Pectic polysaccharides are attacked by hydroxyl radicals in ripening fruit: evidence from a fluorescent fingerprinting method

Othman B Airianah, Robert A. M. Vreeburg, Stephen Fry

Research output: Contribution to journalArticlepeer-review


Background and aims Many fruits soften during ripening, which is important commercially and in rendering the fruit attractive to seed-dispersing animals. Cell-wall polysaccharide hydrolases may contribute to softening, but sometimes appear to be absent. An alternative hypothesis is that hydroxyl radicals (•OH) non-enzymically cleave wall polysaccharides. We evaluated this hypothesis by using a new fluorescent labelling procedure to ‘fingerprint’ •OH-attacked polysaccharides.

Methods We tagged fruit polysaccharides with 2-(isopropylamino)-acridone (pAMAC) groups to detect (a) any mid-chain glycosulose residues formed in vivo during •OH action and (b) the conventional reducing termini. The pAMAC-labelled pectins were digested with Driselase, and the products resolved by high-voltage electrophoresis and high-pressure liquid chromatography.

Key Results Strawberry, pear, mango, banana, apple, avocado, Arbutus unedo, plum and nectarine pectins all yielded several pAMAC-labelled products. GalA–pAMAC (monomeric galacturonate, labelled with pAMAC at carbon-1) was produced in all species, usually increasing during fruit softening. The six true fruits also gave pAMAC·UA-GalA disaccharides (where pAMAC·UA is an unspecified uronate, labelled at a position other than carbon-1), with yields increasing during softening. Among false fruits, apple and strawberry gave little pAMAC·UA-GalA; pear produced it transiently.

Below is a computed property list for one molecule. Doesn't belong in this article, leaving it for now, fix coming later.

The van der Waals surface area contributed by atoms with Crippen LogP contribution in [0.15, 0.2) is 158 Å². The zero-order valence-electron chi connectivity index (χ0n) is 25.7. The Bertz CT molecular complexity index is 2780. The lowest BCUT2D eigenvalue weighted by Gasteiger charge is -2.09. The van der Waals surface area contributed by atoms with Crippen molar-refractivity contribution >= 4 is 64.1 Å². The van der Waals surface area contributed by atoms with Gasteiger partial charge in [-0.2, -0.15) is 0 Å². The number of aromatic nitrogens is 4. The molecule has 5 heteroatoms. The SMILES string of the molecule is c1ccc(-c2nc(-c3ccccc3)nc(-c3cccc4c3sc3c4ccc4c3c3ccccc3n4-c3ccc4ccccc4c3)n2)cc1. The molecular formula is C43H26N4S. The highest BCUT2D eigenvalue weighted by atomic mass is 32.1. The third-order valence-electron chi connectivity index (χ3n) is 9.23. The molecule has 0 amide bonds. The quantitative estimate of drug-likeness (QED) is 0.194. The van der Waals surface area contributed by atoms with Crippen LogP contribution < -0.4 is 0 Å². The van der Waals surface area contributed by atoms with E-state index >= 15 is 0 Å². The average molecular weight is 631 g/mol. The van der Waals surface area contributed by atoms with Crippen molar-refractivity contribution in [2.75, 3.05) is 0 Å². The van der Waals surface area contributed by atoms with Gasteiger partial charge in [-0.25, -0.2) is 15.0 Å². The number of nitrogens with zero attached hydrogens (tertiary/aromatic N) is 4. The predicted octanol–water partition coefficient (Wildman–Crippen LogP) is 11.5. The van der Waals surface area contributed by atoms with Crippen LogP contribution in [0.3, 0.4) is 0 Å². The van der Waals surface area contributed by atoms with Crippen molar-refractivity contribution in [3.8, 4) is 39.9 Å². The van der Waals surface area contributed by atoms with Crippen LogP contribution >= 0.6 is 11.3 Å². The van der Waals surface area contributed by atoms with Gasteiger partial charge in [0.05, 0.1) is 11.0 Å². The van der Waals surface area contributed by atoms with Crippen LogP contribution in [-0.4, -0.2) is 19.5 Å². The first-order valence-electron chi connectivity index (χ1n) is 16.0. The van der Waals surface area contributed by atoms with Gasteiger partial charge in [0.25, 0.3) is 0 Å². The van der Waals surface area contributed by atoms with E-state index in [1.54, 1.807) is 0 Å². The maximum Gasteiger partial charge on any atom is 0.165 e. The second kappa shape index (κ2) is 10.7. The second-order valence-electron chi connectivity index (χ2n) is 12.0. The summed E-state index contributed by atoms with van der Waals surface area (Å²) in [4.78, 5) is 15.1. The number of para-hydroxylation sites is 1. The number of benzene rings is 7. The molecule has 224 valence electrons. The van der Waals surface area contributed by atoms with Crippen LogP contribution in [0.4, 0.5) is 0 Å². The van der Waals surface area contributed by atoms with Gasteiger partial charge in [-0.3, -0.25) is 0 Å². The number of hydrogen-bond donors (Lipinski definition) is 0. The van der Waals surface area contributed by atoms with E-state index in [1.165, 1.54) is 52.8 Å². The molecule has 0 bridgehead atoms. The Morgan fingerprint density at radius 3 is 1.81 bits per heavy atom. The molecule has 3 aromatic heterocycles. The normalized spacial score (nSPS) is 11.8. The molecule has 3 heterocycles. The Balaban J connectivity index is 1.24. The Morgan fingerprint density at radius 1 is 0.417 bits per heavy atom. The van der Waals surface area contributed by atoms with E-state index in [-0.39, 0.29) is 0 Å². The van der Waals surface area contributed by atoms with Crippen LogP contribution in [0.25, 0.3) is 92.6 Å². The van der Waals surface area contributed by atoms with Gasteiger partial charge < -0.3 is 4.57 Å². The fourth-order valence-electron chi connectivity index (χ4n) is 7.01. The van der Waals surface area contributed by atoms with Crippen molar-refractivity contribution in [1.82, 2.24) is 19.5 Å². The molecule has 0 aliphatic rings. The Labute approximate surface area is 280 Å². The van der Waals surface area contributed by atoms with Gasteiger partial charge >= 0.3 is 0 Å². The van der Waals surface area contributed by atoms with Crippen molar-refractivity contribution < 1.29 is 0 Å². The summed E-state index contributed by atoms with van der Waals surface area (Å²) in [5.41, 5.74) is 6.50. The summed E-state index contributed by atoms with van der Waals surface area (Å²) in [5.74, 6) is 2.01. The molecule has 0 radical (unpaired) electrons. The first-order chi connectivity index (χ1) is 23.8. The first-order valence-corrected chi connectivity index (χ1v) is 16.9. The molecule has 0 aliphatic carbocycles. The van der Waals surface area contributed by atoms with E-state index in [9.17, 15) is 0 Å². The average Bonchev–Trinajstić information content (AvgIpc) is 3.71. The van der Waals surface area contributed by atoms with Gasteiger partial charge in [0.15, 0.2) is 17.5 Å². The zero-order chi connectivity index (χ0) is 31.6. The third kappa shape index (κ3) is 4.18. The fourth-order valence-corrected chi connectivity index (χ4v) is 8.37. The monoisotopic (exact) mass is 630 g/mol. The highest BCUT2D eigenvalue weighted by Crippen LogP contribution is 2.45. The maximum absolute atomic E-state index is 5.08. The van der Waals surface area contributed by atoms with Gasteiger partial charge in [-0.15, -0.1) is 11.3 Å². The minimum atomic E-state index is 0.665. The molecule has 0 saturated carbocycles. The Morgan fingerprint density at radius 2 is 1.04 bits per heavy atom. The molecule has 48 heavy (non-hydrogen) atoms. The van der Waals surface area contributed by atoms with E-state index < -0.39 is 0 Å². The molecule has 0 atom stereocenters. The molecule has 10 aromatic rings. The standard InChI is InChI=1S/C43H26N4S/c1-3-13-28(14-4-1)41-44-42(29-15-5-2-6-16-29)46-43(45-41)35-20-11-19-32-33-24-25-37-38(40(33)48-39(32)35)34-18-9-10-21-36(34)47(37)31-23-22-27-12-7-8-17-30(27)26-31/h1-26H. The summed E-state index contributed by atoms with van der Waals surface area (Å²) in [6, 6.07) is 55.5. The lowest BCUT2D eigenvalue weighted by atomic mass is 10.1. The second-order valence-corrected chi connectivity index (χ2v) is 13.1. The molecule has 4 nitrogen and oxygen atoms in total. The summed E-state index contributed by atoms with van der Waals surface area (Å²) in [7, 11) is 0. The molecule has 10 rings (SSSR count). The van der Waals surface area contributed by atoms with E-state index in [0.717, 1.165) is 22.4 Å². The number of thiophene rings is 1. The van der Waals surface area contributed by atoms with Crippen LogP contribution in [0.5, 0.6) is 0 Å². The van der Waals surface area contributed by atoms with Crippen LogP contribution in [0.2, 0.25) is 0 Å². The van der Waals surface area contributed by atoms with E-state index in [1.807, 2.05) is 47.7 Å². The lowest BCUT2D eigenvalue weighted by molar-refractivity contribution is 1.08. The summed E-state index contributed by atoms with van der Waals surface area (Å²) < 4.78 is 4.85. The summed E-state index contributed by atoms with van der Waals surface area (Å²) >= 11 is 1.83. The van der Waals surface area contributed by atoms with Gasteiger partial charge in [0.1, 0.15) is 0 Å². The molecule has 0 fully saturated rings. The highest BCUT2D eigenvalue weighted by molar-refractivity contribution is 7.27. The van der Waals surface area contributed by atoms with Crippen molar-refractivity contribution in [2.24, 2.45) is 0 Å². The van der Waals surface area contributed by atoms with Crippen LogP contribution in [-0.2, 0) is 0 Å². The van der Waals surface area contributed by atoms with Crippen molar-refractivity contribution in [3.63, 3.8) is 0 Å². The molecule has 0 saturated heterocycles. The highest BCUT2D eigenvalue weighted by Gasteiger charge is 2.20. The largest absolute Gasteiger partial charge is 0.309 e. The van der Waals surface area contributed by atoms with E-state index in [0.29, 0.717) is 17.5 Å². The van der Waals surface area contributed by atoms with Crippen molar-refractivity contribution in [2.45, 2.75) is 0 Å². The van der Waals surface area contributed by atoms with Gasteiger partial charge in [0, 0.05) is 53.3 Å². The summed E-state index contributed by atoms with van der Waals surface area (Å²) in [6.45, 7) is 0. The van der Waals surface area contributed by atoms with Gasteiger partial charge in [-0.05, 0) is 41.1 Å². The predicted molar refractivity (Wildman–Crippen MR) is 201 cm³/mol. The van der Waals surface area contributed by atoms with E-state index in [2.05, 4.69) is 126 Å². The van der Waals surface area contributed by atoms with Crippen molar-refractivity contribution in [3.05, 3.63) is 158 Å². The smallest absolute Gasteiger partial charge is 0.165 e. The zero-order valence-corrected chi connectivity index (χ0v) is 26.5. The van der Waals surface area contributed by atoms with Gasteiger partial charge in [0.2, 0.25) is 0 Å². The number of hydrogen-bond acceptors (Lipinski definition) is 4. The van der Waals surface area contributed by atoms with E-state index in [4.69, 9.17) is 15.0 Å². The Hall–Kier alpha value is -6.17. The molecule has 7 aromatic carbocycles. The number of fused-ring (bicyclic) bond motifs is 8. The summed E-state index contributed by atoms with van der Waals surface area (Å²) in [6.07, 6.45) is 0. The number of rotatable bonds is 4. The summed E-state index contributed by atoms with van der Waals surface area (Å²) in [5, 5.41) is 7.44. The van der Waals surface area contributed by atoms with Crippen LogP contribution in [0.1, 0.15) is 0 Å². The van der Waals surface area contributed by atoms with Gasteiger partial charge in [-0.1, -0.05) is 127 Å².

Conclusions GalA–pAMAC arises from pectic reducing termini, formed by any of three proposed chain-cleaving agents (•OH, endopolygalacturonase and pectate lyase), any of which could cause its ripening-related increase. In contrast, pAMAC·UA-GalA conjugates are diagnostic of mid-chain oxidation of pectins by •OH. The evidence shows that •OH radicals do indeed attack fruit cell wall polysaccharides non-enzymically during softening in vivo. This applies much more prominently to drupes and berries (true fruits) than to false fruits (swollen receptacles). •OH radical attack on polysaccharides is thus predominantly a feature of ovary-wall tissue.
Original languageEnglish
Pages (from-to)441-455
JournalAnnals of Botany
Issue number3
Early online date9 Feb 2016
Publication statusPublished - 1 Mar 2016


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